Researchers have come up with an effective, minimally invasive way to treat the intractable and growing problem of chronic neuropathic pain.
“Our preclinical research findings suggest an entirely new procedure and novel target in the brain to alleviate chronic pain in humans,” says Tracey Ignatowski, assistant professor in the pathology and anatomical sciences department at the University at Buffalo and corresponding author of the paper in Brain, Behavior, and Immunity.
“The findings are particularly important given the current national opioid epidemic and the imminent need for new methods for treating chronic pain.”
The new, minimally invasive procedure delivers an antibody that targets and then blocks the pro-inflammatory protein called tumor necrosis factor-alpha (TNF), specifically in the brain.
Unlike acute pain that occurs in response to a sudden injury, chronic neuropathic pain can develop slowly in response to nerve damage that occurs over time. It’s a growing global problem seen increasingly among patients with diseases, such as diabetes, stroke, traumatic brain injury, multiple sclerosis, and cancer.
The possibility of an effective and safe new treatment method for chronic neuropathic pain would be welcome news, since treatments have so far proven to have side effects, including addiction, and offer limited relief.
“We previously showed that in neuropathic pain, the accumulation of TNF in the brain, specifically the hippocampus, causes the dysregulation of the normal analgesic response,” Ignatowski says. “We propose that enhanced levels of TNF in the brain inhibit the release of norepinephrine.
“Normally, norepinephrine would activate the descending inhibitory pain pathway that projects to the spinal cord, thereby alleviating pain. But when activation of this inhibitory pathway is lost, pain may transition to a chronic state.”
The new method originated with the discovery in 1999 of TNF, a novel therapeutic target, specifically in the brain. Researchers previously demonstrated that peripheral nerve injury—injury to the nerves connecting the spinal cord to the rest of the body—boosts levels of this protein in the hippocampus, a part of the brain responsible for learning and memory. The researchers have recently found that the hippocampus is involved in the experience of chronic pain.
“We previously established that in order for chronic pain to develop, there must be enhanced TNF production in the brain,” says Ignatowski, who is also a faculty member in the neuroscience program in the Jacobs School. “Our current work demonstrates that treatments that selectively block brain-TNF reduce pain in animal models.”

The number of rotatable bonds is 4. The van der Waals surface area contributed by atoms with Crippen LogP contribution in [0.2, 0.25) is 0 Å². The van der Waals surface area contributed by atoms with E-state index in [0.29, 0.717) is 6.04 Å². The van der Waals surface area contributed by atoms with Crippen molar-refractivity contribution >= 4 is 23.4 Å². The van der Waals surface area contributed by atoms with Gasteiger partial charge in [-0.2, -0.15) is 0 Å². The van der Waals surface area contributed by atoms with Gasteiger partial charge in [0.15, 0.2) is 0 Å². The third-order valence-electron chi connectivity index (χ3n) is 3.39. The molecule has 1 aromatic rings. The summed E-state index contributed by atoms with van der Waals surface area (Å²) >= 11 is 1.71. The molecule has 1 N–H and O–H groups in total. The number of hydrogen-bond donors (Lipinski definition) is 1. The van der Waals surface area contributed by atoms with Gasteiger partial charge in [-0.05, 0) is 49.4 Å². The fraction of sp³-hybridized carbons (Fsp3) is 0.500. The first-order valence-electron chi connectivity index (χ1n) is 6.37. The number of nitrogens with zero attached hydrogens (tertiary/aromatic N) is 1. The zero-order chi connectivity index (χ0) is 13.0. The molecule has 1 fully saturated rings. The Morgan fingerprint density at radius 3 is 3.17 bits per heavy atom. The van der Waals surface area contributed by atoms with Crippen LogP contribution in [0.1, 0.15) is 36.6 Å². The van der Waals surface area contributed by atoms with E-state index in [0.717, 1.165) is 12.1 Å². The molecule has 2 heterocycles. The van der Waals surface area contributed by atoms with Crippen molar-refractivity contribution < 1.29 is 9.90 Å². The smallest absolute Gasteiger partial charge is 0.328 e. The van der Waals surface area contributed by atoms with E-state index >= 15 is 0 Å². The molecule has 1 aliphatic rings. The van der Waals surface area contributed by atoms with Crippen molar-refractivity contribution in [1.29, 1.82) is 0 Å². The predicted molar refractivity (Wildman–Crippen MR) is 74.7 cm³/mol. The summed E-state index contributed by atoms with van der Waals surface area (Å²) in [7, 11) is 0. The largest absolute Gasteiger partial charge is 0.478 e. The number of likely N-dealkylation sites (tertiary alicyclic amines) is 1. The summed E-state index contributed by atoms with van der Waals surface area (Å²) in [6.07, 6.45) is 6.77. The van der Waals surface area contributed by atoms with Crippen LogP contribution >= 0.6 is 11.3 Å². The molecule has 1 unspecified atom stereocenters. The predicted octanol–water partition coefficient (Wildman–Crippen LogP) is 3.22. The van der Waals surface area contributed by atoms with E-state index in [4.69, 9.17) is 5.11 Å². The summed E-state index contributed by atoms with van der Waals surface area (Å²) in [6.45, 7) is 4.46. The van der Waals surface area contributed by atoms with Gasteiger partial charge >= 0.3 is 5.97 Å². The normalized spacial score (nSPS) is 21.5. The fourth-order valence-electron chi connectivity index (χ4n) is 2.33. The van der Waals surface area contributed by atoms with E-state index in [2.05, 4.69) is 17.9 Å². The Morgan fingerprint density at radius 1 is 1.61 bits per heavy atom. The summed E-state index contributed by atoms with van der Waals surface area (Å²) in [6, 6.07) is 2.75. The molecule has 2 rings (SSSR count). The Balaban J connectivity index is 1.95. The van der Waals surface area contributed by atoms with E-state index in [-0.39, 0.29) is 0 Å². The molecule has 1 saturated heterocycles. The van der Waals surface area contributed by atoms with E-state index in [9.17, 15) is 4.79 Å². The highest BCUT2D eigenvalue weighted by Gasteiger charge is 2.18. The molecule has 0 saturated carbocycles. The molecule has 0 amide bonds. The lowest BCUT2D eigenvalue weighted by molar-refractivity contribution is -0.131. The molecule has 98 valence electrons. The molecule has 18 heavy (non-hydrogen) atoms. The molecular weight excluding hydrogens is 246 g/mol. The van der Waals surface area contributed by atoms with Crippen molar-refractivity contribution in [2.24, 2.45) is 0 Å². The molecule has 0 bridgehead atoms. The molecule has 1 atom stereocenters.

Other kinds of pain, too
The research demonstrates a way to get to the root of chronic neuropathic pain in the brain in a minimally invasive way. “Previously, brain delivery was thought to require either brain surgery or a spinal tap,” Ignatowski says.
“We have shown, for the first time, that effective pain relief in an animal model could be achieved by direct brain delivery accomplished with a simple peripheral (outside of the brain and spinal cord) injection in the neck of an anti-TNF drug. This is the first time that perispinal delivery of a drug has ever been demonstrated to provide rapid, sustained pain relief in an animal model.”
The researchers are now studying how blocking TNF activity in the brain produces analgesia, relief from pain, including determining the receptor and signaling pathways, and which cell types and brain regions are involved.
“Ultimately, we predict that any type of chronic pain that involves altered neuron functioning (neuroplasticity) would be susceptible to this treatment,” Ignatowski says.
The team has initiated studies using additional diverse pain models, such as a persistent pain model, as well as a chemotherapy-induced neuropathic pain model.
“Based upon our preclinical data, perispinal administration, as a novel injection method to non-invasively enhance delivery of large molecules to the brain, has enormous potential to increase our understanding of brain pathophysiology,” says coauthor Robert Spengler, a former faculty member in the pathology and anatomical sciences department.
Source: University at Buffalo